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ABC board not consulted over decision to cover journalist’s legal costs

The ABC has been forced to defend its decision to pay legal costs for journalist Louise Milligan in a defamation case brought by backbencher Andrew Laming.

In August, Ms Milligan agreed to pay Dr Laming $79,000 plus costs for a series of tweets posted in March, which he alleged were defamatory.

Dr Laming was cleared of any criminal offence related to the allegations in April.

ABC Managing Director David Andersen told a Senate estimates committee he alone made the decision to pay the costs and the board was not consulted.

“I made that decision on the 25th of May,” Mr Anderson said on Tuesday.

“This matter did come up before the board on the ninth of June. The circumstances by which we provided an indemnity to Ms Milligan were explained.”

The managing director said the decision to pay the legal costs was made based on legal advice that the ABC could be “vicariously liable” for Ms Milligan’s tweets and the risk of being joined to proceedings.

“The potential for the agency to be joined in proceedings and the potential financial exposure to the ABC, unless we created common interest privilege to hold off those proceedings, and to be able to settle them as fast as we could,” Mr Anderson said.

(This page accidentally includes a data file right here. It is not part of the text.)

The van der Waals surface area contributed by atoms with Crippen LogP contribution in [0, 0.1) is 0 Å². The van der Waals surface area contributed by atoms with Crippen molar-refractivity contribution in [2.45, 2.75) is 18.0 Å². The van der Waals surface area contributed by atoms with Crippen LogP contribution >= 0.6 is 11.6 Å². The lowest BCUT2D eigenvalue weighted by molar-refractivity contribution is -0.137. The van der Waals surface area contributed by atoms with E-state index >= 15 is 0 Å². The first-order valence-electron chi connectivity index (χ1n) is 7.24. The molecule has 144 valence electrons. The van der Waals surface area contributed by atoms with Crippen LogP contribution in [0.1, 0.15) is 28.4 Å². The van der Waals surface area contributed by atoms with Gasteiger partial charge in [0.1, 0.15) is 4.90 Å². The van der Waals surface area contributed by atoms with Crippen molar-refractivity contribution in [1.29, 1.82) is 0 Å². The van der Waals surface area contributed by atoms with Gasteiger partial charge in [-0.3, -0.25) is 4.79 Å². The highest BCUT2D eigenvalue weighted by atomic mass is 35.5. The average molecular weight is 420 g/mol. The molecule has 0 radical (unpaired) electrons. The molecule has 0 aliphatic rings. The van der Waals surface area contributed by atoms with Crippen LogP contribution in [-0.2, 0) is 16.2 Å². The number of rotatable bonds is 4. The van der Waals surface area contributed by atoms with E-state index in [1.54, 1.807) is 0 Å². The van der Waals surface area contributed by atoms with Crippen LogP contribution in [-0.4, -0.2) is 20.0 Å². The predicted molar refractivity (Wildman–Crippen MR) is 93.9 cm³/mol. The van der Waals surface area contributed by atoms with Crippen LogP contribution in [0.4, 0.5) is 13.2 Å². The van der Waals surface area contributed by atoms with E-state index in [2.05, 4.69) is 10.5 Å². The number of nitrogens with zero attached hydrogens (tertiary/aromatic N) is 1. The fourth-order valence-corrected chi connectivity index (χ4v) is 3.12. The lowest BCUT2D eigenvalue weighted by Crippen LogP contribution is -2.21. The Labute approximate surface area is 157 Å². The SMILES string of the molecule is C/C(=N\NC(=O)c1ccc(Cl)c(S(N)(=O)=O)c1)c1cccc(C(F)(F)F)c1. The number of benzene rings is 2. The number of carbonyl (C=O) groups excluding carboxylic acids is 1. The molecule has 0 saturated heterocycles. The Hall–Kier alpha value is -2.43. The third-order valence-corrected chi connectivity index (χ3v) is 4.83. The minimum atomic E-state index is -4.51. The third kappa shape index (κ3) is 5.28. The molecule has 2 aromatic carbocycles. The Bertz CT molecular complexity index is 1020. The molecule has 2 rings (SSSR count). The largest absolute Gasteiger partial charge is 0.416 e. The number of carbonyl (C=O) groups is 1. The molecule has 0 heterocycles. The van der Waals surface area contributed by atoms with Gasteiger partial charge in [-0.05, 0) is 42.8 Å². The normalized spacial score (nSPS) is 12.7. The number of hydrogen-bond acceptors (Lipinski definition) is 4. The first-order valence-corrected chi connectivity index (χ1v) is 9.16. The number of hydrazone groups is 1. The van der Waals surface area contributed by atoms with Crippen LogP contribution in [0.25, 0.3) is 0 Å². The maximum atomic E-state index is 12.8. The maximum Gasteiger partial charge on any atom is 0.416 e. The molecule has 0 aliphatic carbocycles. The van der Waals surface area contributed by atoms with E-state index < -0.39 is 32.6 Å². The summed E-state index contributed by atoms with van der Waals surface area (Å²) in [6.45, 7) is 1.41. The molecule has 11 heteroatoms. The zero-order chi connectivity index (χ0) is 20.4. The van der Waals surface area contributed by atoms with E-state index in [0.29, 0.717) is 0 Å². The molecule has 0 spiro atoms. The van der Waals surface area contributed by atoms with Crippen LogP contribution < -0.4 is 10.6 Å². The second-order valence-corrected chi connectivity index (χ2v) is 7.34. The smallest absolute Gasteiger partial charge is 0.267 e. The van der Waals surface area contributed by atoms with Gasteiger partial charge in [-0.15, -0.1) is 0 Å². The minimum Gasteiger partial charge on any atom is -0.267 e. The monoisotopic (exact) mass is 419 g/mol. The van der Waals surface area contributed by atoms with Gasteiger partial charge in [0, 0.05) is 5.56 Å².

Mr Anderson confirmed the costs for the defamation case has totalled $184,000 so far.

He indicated further costs could be possible.

Camera IconThe managing director said he made the decision to cover Ms Milligan’s legal costs. NCA NewsWire / Gary Ramage Credit: News Corp Australia

On Monday evening, Australian National Audit Office officials were quizzed about their decision not to investigate the ABC for paying Ms Milligan’s legal costs in the matter.

In a letter to Senator Eric Abetz, Auditor-General Grant Hehir said he was unable to judge the appropriateness of the decision because there was no policy or precedent for it.

Mr Hehir told the estimates hearing that since there were no documents related to the decision, the ANAO could only make a decision based on the testimony of the ABC.

The lack of documentation, the auditor-general said, was not usual.

“Normally you’d have an expectation that they would document those decisions … that’s something you’d expect to see.”

Asked if the decision was appropriate, Mr Hehir said it was “hard to say without evidence one way or the other”.

“Not being able to form an opinion is a reasonably strong statement from that perspective.”

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